So why does it happen, all this crying? Well, I can’t control it, but I understand it all too well. I’m so tightly wound, so controlled, so on top of the logistics of this multi-layered pastiche I call life, as a daughter, wife, mother, grandmother, matriarch, writer, not to mention amateur therapist, coordinator of medical services, we-can-fix-it person extraordinaire, one-woman cheerleading squad; I try so hard to bring peace, harmony, health, and happiness into my little universe, that sometimes the flower-power-I-am-so-fine routine begins to crack at the seams. I’ll bravely attempt to stop the leaks with a little (OK, maybe not so little) therapeutic shopping, or a night out with friends, and it works…for a while. Until I sit down to watch that movie – and then all hell breaks loose. So when I weep, it’s not for poor Hillary, Demi, Carrie, or Judy although I feel for them, I do. Ultimately, these characters and their stories unleash the heartbreak I feel for my own soured expectations, disappointed dreams, and anguished self-awareness. They trigger my “what’s it all for?” moments of existential misery, when I feel that my whole life’s been wasted in striving for an elusive dream of beauty and fulfillment that exists in my own mind only…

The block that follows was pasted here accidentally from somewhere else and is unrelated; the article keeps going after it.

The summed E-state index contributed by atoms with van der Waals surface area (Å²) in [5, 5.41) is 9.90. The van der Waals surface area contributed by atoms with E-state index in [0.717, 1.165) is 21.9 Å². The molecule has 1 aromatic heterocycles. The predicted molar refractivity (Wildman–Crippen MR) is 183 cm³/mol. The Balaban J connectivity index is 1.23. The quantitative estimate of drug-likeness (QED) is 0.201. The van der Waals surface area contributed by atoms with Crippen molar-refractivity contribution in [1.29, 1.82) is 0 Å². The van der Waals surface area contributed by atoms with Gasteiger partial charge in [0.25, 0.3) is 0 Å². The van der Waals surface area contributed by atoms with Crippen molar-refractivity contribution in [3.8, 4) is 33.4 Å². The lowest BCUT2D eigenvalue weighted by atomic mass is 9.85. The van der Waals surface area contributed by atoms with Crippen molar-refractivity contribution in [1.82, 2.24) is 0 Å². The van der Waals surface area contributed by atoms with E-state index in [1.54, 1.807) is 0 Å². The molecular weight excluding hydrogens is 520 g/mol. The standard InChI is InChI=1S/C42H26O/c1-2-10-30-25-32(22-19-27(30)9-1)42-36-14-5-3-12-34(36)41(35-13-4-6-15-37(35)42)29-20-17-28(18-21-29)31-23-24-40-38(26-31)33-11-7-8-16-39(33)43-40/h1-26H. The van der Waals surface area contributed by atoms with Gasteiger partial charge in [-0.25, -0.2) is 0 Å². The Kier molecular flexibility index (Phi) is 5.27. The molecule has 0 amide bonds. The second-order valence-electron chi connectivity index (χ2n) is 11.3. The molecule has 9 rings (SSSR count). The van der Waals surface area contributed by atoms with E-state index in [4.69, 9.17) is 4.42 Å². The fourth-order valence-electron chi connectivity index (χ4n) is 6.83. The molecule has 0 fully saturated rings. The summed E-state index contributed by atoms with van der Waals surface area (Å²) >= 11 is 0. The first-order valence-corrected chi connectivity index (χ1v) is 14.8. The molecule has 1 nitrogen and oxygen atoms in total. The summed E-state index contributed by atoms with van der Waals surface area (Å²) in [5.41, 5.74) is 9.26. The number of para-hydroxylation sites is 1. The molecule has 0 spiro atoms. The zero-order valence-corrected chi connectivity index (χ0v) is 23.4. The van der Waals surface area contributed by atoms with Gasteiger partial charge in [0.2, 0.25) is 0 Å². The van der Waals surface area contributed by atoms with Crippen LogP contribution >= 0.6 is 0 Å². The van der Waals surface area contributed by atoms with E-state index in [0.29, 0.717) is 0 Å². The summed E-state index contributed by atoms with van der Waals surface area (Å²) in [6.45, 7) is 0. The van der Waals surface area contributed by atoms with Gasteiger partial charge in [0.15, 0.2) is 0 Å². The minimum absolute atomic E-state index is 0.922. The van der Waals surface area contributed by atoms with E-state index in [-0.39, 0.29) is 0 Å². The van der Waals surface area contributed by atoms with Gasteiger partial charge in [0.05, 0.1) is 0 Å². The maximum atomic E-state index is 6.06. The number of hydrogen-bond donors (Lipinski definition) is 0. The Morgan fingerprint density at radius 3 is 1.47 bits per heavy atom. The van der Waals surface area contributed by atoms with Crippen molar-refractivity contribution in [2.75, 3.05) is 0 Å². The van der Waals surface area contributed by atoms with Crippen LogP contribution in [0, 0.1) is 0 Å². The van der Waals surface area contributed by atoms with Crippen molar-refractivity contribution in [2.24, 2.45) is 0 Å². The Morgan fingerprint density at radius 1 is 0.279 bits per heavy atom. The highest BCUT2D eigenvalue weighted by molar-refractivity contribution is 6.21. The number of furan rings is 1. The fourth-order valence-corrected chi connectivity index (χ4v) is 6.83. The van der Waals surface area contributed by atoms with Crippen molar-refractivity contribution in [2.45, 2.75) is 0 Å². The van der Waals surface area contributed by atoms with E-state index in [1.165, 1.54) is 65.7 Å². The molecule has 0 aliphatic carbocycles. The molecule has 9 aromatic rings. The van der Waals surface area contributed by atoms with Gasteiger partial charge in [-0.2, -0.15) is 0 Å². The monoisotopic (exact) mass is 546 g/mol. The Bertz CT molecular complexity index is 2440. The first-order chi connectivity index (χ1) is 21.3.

Very sad. And yet, after an hour or two, I’ll do the Holly Hunter “Broadcast News” thing – stop crying and get back to living. I mean, I just have to. What would happen if I walked around all the time schlepping an existential albatross? I’d end up a DSM Axis I category – crazy (which, one might argue, would be a surrender of a different kind) – and of no earthly use to anyone. And that can’t happen. Not when everyone in my world looks to me to find the answer, to be the answer, the mother lode, the source, the oracle the – OK, I’ll stop now.

So yes, I know why I cry over fictional misery. Still, I’ve become wise to the dangers of abusing the opiate of tears. I avoid sad movies at night, and grimly surf the comedy channels on international flights. I tell myself “think laughter, think happy,” and then I’m safe. But sometimes, when it all gets too much, when I know a new pair of shoes just won’t cut it, I’ll find the right movie, down a Tylenol cocktail, grab a box of tissues, sit back, and prepare to enter the Valley of Emotion – vicariously, of course.